The following letter by Christopher Gill, a former chairman of The Freedom Association, was published in the Sunday Telegraph last weekend.
"SIR – James Crisp’s report about possible compromises in the Brexit negotiations regarding the European Convention on Human Rights (ECHR) and the European Arrest Warrant (EAW) is alarming.
"If the Boris Johnson administration thinks there can be any compromise on matters directly affecting individual liberty, it betrays the very principles it purports to uphold.
"As any lawyer worth his salt will attest, the ECHR affords the British people less protection against false accusation, arbitrary arrest and wrongful imprisonment than our own common law, simply because neither the ECHR nor any of the continental jurisdictions in its membership embodies the fundamental principles implicit in our long-established law of habeas corpus, which itself is directly negated by the EAW.
"It is wrong-headed to prioritise trade negotiations above all else when it is so clearly demonstrated that the greatest stimulant to economic success worldwide is individual freedom."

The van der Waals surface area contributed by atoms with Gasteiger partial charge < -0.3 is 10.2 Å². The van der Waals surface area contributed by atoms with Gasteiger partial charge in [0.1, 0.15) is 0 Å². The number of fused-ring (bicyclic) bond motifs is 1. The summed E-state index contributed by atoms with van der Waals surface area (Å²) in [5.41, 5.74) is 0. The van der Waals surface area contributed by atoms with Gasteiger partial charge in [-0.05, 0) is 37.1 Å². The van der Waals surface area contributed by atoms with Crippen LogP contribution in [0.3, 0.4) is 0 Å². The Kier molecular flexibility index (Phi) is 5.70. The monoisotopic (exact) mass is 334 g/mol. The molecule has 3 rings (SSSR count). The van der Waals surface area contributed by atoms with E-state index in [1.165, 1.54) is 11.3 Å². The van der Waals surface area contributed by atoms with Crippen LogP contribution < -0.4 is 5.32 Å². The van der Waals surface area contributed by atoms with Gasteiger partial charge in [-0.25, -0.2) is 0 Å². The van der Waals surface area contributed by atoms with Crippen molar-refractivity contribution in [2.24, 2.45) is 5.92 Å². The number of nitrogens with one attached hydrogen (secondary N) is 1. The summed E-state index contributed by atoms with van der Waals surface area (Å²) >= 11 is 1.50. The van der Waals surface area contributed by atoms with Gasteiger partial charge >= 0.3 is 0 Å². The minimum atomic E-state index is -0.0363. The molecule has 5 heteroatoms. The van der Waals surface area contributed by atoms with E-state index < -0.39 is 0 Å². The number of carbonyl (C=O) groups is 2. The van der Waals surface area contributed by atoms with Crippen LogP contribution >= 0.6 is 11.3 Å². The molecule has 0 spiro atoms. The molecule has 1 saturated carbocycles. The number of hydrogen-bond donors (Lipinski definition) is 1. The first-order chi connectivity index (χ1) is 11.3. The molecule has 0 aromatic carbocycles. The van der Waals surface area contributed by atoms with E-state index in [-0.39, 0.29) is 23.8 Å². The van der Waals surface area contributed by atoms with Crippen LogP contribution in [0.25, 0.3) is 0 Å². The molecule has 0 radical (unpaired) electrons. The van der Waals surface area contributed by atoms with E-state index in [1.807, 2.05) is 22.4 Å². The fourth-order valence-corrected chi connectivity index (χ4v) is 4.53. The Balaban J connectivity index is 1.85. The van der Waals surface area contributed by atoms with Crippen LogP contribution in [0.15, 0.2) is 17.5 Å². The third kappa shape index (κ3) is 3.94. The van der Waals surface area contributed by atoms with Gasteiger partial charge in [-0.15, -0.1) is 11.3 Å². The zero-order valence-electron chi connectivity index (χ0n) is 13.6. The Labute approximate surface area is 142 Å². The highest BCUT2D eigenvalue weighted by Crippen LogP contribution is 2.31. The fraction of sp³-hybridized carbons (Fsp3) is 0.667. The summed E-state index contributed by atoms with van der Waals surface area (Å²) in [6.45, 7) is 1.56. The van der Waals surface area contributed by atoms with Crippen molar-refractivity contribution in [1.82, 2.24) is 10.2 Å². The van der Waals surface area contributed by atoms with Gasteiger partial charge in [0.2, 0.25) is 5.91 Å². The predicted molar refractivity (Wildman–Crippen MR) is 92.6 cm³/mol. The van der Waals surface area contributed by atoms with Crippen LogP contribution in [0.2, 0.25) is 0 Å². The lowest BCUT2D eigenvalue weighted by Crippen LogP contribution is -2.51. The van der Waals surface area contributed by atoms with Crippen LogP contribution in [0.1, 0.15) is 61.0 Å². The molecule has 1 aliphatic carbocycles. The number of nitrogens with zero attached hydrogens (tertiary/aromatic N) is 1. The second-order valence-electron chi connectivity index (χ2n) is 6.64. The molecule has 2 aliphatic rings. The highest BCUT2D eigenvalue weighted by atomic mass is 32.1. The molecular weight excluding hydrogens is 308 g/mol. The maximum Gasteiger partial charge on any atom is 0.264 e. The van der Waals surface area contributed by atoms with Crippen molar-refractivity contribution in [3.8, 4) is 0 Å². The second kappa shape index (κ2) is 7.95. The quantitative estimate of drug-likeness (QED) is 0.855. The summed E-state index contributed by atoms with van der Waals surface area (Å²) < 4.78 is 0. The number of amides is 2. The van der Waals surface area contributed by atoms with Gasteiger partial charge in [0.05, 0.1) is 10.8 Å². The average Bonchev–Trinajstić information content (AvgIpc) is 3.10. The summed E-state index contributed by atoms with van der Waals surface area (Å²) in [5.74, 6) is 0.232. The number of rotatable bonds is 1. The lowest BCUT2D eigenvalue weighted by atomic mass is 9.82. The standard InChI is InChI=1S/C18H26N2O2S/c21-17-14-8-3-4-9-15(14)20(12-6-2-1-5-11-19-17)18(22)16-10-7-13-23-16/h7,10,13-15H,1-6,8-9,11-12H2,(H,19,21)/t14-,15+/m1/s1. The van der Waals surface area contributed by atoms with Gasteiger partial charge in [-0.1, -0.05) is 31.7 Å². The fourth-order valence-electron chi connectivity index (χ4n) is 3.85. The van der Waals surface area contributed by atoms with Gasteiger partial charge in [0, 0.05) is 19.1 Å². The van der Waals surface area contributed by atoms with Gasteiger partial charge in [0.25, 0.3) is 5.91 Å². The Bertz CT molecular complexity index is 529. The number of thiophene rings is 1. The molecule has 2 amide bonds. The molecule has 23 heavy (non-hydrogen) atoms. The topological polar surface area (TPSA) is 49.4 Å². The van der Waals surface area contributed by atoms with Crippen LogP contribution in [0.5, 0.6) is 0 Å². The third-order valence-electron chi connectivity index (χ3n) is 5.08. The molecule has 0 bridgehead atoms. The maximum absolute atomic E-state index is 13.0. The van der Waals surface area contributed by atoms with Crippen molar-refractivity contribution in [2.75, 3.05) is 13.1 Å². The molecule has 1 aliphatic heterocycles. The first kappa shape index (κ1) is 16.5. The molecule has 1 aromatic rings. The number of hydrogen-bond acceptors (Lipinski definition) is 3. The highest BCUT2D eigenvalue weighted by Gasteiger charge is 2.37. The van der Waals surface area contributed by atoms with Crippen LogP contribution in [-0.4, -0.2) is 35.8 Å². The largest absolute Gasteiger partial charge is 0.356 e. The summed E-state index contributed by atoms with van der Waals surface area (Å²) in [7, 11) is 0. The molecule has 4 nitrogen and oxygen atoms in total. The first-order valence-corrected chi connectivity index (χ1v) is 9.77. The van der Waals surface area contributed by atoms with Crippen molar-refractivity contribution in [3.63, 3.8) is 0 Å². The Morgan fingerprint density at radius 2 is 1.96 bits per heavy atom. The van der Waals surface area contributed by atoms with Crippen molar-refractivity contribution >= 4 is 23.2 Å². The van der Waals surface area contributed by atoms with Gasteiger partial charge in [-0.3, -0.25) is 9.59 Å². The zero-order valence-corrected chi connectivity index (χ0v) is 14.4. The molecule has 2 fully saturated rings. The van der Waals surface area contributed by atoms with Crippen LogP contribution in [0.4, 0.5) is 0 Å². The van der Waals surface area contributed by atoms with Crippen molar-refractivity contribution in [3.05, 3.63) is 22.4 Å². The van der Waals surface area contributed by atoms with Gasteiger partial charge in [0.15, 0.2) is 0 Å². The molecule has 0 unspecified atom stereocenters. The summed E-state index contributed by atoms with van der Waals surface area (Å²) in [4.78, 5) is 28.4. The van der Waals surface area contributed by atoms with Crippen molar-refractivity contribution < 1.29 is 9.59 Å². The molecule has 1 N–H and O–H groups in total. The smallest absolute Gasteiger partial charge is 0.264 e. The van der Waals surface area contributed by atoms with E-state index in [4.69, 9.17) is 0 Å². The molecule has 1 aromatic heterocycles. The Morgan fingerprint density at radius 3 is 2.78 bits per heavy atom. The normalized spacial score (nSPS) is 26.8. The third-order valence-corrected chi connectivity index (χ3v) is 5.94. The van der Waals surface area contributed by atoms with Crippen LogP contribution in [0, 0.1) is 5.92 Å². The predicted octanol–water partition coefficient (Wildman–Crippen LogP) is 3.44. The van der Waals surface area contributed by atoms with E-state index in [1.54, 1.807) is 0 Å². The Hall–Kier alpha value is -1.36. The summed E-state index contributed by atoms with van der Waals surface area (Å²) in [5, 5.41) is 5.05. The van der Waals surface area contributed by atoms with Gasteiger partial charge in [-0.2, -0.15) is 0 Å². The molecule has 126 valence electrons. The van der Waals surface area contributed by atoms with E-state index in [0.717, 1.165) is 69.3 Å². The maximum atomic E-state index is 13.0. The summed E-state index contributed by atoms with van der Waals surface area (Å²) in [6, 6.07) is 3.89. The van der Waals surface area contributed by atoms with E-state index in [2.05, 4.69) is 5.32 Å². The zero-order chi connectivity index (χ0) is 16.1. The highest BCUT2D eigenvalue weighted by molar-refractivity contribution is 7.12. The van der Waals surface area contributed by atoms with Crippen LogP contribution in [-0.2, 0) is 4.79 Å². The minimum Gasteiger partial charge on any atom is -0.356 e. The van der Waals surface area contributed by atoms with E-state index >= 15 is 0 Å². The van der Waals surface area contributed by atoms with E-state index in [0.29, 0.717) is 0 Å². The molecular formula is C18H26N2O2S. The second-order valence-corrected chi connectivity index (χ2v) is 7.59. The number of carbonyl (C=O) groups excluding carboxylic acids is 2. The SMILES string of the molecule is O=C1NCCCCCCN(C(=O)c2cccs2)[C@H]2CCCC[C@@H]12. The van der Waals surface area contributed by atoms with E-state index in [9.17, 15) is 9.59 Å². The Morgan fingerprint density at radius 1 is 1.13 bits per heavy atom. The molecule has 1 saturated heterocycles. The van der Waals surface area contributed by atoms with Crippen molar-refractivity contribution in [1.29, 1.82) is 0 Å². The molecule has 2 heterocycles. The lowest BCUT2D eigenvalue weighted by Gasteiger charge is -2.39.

Christopher is right. Economically successful countries are successful because of individual freedom, the rule of law, and private property rights. I highly recommend the book Why Nations Fail: The Origins of Power, Prosperity, and Poverty written by Daron Acemoglu and James A. Robinson, which explains this in detail.
Going back to the European Arrest Warrant (EAW), in 2014, Christopher asked Jonathan Fisher QC whether the establishment of a European Public Prosecutor’s Office (EPPO) will significantly enlarge the circumstances in which a EAW can be issued and executed in a member State which has opted out of the EPPO project. Mr. Fisher's learned opinion is the answer to the question is yes.
This is relevant now because the EU has appointed an EPP who will take up her role in November. As we will still be in a transition period, this will affect the U.K. As Torquil Dick-Erikson, a journalist specialising comparative criminal procedure notes in this piece for the Bruges Group, "Boris might be well-advised to amend the Extradition Act 2003, which enables EAWs to be applied in the UK, before November."